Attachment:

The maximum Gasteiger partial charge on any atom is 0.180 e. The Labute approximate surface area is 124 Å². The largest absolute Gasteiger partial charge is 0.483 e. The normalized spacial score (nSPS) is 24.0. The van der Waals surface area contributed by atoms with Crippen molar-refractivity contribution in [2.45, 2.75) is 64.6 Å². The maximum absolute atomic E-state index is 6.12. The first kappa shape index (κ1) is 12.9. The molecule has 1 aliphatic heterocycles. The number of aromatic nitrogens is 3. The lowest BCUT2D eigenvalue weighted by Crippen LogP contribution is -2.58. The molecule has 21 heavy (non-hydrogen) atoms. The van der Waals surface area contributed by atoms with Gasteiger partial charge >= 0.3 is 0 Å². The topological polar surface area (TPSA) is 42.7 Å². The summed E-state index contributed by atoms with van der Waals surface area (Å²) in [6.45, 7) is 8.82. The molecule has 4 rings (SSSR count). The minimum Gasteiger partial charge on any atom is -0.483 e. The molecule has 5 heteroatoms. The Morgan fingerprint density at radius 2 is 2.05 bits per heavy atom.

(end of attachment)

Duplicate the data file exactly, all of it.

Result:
The maximum Gasteiger partial charge on any atom is 0.180 e. The Labute approximate surface area is 124 Å². The largest absolute Gasteiger partial charge is 0.483 e. The normalized spacial score (nSPS) is 24.0. The van der Waals surface area contributed by atoms with Crippen molar-refractivity contribution in [2.45, 2.75) is 64.6 Å². The maximum absolute atomic E-state index is 6.12. The first kappa shape index (κ1) is 12.9. The molecule has 1 aliphatic heterocycles. The number of aromatic nitrogens is 3. The lowest BCUT2D eigenvalue weighted by Crippen LogP contribution is -2.58. The molecule has 21 heavy (non-hydrogen) atoms. The van der Waals surface area contributed by atoms with Gasteiger partial charge >= 0.3 is 0 Å². The topological polar surface area (TPSA) is 42.7 Å². The summed E-state index contributed by atoms with van der Waals surface area (Å²) in [6.45, 7) is 8.82. The molecule has 4 rings (SSSR count). The minimum Gasteiger partial charge on any atom is -0.483 e. The molecule has 5 heteroatoms. The Morgan fingerprint density at radius 2 is 2.05 bits per heavy atom.